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Tierney Sneed

Tierney Sneed is a reporter for Talking Points Memo. She previously worked for U.S. News and World Report. She grew up in Florida and attended Georgetown University.

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Former Utah Gov. Jon Huntsman, who ran for president in 2012 and is considered one of the more moderate voices in the Republican Party, called upon Donald Trump foes to back off of their crusade to stop Trump from becoming the GOP nominee.

“We've had enough intraparty fighting. Now's the time to stitch together a winning coalition,” Huntsman told Politico. “And it's been clear almost from the beginning that Donald Trump has the ability to assemble a nontraditional bloc of supporters. … The ability to cut across traditional party boundaries — like '80, '92 and 2008 — will be key, and Trump is much better positioned to achieve that.”

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If you're a SnapChat user attending the White House Correspondents Dinner Saturday, there will be a filter for you to broadcast your feelings about Supreme Court's current vacancy, in addition to the app's usual puppy face-selfies and rainbow vomit.

The Constitutional Responsibility Project -- an advocacy group calling for Senate Republicans to drop their blockade on President Obama's nominee Merrick Garland -- purchased a geotagged Snapchat filter that will available Saturday to users around the Washington Hilton, where the dinner that brings together reporters, politicians, and celebrities is being held.

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The Democrats on the Senate Judiciary Committee have a message for their Republican counterparts, who are leading the blockade on President Obama's Supreme Court nominee: If you care so much about giving America a voice, give us a hearing on voting rights!

The nine Democrats on the committee sent a letter Friday to its Republicans leaders -- Sen. Chuck Grassley (R-IA), the chair of the Judiciary Committee, and Sen. John Cornyn (R-TX), chair of its subcommittee on the Constitution -- demanding a hearing on voting rights, which the committee has not hosted since the GOP took over the Senate. They pointed to the 2013 Supreme Court decision that gutted the Voting Rights Act and the electoral and legal chaos that has ensued since. But they also used the letter to call out the same Republicans for refusing to grant Obama's nominee Merrick Garland a hearing.

"It is ironic that Senate Republicans would claim to give the American people a voice, but at the same time allow sweeping voting restrictions to be enacted that would silence many of these Americans - a disproportionate number of whom are minorities," the letter said.

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The Supreme Court denied a request Friday to halt Texas’ voter ID law while a lower court hears a case challenging it but, in a silver lining for the law’s opponents, signaled it would reconsider if the 5th U.S. Circuit Court of Appeals tried to slow roll the case.

The 2011 law, which Texas was only able to implement after the Supreme Court gutted the Voting Rights Act in 2013, has been shot down by a district court and a three-judge panel in the 5th Circuit. The state appealed the case to the full 5th Circuit, which agreed last month to hear it “en banc,” meaning by all 15 judges on the circuit court.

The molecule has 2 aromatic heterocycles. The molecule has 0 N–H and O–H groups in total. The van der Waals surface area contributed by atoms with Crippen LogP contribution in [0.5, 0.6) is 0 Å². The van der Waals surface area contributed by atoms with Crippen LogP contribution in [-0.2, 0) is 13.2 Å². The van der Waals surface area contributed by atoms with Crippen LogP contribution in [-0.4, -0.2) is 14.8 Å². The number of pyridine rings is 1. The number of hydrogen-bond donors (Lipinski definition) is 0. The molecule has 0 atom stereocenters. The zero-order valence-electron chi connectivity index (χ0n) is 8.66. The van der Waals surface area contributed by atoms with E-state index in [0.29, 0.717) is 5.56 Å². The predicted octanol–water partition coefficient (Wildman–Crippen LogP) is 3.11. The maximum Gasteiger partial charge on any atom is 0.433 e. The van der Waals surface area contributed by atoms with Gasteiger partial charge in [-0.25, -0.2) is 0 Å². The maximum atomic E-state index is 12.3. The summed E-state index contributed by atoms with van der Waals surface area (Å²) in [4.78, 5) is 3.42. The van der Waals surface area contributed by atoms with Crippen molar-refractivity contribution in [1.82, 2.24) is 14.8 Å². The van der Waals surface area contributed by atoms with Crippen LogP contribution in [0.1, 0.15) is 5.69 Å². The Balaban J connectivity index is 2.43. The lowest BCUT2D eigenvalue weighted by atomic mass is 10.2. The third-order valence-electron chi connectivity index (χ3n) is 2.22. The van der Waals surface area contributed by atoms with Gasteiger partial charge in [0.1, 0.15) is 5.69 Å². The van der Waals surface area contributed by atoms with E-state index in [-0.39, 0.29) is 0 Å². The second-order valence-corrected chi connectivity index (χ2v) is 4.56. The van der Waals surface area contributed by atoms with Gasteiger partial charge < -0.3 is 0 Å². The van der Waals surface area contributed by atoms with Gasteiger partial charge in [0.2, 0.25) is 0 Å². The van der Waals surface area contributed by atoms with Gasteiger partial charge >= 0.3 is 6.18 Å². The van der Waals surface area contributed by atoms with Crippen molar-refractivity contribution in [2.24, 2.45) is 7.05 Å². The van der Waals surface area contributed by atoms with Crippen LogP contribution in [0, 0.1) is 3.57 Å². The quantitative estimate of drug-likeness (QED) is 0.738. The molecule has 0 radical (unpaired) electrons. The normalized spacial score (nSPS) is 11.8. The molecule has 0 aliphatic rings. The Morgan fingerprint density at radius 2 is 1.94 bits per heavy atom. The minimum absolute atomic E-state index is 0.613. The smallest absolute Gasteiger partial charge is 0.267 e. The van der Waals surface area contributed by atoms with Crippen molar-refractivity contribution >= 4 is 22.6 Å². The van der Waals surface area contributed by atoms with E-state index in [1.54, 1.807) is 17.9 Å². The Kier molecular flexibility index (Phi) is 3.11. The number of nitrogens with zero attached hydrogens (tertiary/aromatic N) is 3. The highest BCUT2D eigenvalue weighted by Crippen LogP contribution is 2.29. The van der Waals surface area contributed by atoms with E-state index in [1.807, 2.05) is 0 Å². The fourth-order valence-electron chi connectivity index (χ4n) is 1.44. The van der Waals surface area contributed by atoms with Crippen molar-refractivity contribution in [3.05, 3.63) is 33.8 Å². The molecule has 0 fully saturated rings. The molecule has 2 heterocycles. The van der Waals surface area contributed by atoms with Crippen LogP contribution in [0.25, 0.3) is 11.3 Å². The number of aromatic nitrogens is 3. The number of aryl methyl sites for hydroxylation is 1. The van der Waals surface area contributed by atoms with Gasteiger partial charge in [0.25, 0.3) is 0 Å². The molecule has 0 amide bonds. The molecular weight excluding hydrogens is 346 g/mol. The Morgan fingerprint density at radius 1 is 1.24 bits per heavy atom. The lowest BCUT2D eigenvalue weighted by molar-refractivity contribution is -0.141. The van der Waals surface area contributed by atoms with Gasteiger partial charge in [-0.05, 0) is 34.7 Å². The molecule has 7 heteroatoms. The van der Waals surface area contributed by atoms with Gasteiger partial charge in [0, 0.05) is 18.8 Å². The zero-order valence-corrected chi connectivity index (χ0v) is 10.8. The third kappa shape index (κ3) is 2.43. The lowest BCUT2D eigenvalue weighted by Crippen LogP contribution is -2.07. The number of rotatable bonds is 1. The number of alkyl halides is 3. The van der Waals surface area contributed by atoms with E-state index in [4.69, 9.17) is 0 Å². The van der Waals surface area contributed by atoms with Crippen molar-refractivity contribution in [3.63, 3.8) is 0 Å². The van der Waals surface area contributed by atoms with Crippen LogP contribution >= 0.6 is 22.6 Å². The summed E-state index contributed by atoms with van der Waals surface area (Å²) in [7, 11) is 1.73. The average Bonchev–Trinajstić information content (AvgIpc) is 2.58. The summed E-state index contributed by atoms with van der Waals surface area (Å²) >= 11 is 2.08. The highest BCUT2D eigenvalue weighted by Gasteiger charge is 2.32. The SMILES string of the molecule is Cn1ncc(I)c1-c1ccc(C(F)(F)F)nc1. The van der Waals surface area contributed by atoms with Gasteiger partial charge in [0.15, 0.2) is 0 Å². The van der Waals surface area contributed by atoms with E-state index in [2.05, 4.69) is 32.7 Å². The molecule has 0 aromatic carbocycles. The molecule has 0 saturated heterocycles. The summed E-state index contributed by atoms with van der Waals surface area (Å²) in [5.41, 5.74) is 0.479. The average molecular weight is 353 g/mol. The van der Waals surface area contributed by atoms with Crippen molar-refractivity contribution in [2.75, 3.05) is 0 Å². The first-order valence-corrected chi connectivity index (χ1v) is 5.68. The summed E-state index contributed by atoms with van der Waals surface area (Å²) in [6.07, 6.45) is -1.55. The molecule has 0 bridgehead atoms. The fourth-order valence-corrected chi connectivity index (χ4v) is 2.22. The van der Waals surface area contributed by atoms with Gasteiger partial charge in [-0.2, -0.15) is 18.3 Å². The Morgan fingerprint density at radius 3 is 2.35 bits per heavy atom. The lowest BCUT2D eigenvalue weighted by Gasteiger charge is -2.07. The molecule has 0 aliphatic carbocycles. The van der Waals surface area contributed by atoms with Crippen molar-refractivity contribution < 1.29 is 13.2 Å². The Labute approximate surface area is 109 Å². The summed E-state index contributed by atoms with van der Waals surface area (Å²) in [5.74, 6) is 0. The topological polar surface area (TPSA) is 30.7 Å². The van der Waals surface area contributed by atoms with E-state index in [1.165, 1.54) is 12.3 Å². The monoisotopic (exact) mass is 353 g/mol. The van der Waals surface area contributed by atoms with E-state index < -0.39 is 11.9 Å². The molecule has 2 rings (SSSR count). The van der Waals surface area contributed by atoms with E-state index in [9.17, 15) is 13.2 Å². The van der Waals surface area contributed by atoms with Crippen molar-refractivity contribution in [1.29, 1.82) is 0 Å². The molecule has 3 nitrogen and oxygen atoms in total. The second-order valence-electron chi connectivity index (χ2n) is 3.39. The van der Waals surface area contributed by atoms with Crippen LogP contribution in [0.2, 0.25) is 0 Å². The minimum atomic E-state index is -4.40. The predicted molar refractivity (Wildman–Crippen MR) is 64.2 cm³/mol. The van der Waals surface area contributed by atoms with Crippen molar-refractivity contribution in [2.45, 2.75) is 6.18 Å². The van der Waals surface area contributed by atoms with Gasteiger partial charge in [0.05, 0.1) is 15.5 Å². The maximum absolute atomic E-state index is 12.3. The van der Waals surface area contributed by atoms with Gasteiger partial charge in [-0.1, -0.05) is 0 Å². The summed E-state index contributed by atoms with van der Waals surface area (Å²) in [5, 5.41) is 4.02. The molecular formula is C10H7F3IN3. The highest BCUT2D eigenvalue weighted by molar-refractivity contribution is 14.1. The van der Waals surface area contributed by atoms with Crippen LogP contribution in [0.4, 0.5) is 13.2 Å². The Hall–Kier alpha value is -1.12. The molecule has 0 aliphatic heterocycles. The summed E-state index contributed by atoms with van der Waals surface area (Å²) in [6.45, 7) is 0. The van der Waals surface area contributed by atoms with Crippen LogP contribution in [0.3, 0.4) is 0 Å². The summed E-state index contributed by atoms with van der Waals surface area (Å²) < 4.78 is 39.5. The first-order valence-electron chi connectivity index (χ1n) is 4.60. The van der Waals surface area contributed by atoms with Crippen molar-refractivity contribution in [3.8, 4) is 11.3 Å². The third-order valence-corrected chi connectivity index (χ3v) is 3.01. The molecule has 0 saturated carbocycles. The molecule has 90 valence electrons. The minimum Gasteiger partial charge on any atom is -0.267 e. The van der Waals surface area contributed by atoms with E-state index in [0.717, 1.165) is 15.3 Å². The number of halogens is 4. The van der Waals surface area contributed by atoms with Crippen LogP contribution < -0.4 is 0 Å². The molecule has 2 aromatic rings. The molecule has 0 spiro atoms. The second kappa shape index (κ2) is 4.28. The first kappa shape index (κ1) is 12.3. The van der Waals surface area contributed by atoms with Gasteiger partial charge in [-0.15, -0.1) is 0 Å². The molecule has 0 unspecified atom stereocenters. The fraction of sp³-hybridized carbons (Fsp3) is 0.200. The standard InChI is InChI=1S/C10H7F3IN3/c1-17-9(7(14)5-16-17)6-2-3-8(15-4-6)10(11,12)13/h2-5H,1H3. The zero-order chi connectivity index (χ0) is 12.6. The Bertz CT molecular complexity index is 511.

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With enormous pressure on Ted Cruz to win the Indiana primary, the Texas senator nabbed the support of Indiana Gov. Mike Pence (R), who said he would be voting for Cruz in next week's primary while adding, "I like and respect all three of the Republican candidates."

In an appearance Friday on Greg Garrison's radio show in Indiana, Pence praised Cruz for his willingness to "stand up for taxpayers," for his "devotion and knowledge" of the Constitution, and for his anti-abortion record. However, his statement of support for Cruz was not the rebuke of Donald Trump that #NeverTrump-ers were likely hoping for.

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House Minority Leader Nancy Pelosi (D-CA), who previously served as a the first female speaker of the House, laughed off comments made by Donald Trump earlier this week that Hillary Clinton was playing a "woman card."

"I don't know what card he’s playing, what, the joker card?" Pelosi said at her press conference Friday, when asked to weigh in on Trump's remarks. "That doesn't even count in a deck of cards."

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As Ted Cruz's vice presidential pick, Carly Fiorina embraced the role of attack dog and criticized remarks made by John Boehner earlier this week in which former speaker called the Texas senator "Lucifer in the flesh" and a "miserable son of a bitch."

"Well, it is despicable. It's beyond the pale," Fiorinia said, when asked by Hugh Hewitt about the comments on his radio show Friday.

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Sen. Chuck Grassley (R-IA) acknowledged a flaw in his unyielding stance that the next president should fill the ninth seat on the Supreme Court, saying Thursday on a radio show that it was a "gamble" to wait and see what kind of justice a President Donald Trump would nominate, as reported by the Huffington Post.

Asked on Iowa's “In Depth” whether the current GOP blockade was risky since President Obama's pick Merrick Garland was more moderate than the type of judge Hillary Clinton or Bernie Sanders would likely appoint, Grassley reiterated the Republican line that the hardline position is about letting the voters have a voice.

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